Distributed energy service companies (DESCOs) deploying off-grid solar solutions in Sub-Saharan Africa have had limited success in raising debt from local financial institutions such as commercial banks. The high collateral requirements, high interest rates, and short tenors offered by local financial institutions are incompatible with the business models of off-grid solar companies, who need to ensure that the pricing of their products remain affordable to a customer base with extremely limited purchasing power.
While some DESCOs have been able to raise financing from other sources such as development finance institutions (DFIs) and international impact investors, these facilities and investments are often denominated in a hard currency such as the U.S. dollar or the Euro, which add a layer of currency risk given that the revenues of off-grid solar companies are in local currency. Intermediaries sponsored and/or funded by DFIs and impact investors such as the Off-Grid Window of the Facility for Energy Inclusion and SunFunder have made available a limited source of local currency financing. However, crowding local financial institutions into the sector is the only long-term solution to ensuring that DESCOs have access to the scale of capital they require.
Collateralizing receivables and isolating operator risk
In order for DESCOs to tap into local financial markets, they will need to offer mechanisms that provide local banks with the level of comfort needed to unlock financing on terms that are mutually agreeable to both parties while remaining aligned with domestic and/or international credit standards and requirements. In particular, this will require satisfying lender collateral requirements and reducing lender exposure to the operational risks associated with the off-grid solar industry.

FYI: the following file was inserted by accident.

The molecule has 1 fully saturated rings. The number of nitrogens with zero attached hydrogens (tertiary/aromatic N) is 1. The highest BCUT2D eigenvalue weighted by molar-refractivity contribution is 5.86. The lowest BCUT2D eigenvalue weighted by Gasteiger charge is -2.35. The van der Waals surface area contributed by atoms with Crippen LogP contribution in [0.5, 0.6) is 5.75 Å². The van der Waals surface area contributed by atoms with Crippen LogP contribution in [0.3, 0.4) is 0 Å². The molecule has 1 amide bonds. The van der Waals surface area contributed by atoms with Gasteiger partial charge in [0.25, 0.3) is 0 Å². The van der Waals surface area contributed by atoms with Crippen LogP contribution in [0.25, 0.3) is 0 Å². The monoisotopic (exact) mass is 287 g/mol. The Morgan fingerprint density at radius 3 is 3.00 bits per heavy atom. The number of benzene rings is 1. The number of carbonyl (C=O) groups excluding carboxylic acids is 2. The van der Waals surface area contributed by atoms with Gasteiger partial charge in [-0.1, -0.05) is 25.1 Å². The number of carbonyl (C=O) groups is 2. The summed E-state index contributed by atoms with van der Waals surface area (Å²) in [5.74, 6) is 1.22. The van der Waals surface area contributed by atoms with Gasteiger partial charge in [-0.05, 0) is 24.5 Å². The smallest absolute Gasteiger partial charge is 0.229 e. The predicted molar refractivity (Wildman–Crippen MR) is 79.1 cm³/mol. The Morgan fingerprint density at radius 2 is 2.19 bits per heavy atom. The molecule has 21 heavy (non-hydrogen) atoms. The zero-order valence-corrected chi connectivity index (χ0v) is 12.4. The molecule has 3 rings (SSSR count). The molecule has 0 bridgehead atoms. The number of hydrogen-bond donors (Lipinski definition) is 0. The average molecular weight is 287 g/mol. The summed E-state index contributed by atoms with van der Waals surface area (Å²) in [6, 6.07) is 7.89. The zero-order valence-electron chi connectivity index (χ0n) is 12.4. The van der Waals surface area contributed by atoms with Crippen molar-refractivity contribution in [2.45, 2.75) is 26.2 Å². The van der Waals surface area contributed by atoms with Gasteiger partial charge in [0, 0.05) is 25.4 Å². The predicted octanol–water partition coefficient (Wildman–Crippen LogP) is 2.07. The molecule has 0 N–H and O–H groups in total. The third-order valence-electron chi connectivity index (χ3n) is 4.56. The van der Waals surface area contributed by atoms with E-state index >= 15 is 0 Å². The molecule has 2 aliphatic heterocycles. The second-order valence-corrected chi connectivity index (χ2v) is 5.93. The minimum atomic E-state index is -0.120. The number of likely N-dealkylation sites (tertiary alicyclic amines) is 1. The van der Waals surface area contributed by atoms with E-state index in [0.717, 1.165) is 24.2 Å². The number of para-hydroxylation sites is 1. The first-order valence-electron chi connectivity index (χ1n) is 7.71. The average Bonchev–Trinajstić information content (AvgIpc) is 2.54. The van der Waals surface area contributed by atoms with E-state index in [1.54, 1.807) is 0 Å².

One way to address both of the aforementioned issues is by collateralizing receivables and isolating operator risk through off-balance sheet financing structures.
DESCOs have limited access to physical collateral to which lenders have recourse in the case of a default. However, physical assets do not have to be the only type of collateral that can be leveraged to obtain financing. With the widespread adoption of pay-as-you-go (PAYGO) and mobile banking solutions in Sub-Saharan Africa, DESCOs have increasingly been selling larger solar home systems on credit, with customers paying an upfront fee followed by monthly payments for 6-36 months.
These systems are generally equipped with remote shut-down devices that allow DESCOs to de-activate them when a customer fails to pay for a certain period of time. Individually, these consumer credit contracts entered into with customers carry a high risk of default. However, grouped as a portfolio of hundreds or thousands of contracts, they provide DESCOs with a predictable and steady stream of income that can be collateralized to leverage debt. In the case of a DESCO’s default, lenders can seek recourse to the continued income generated from a portfolio of customer contracts.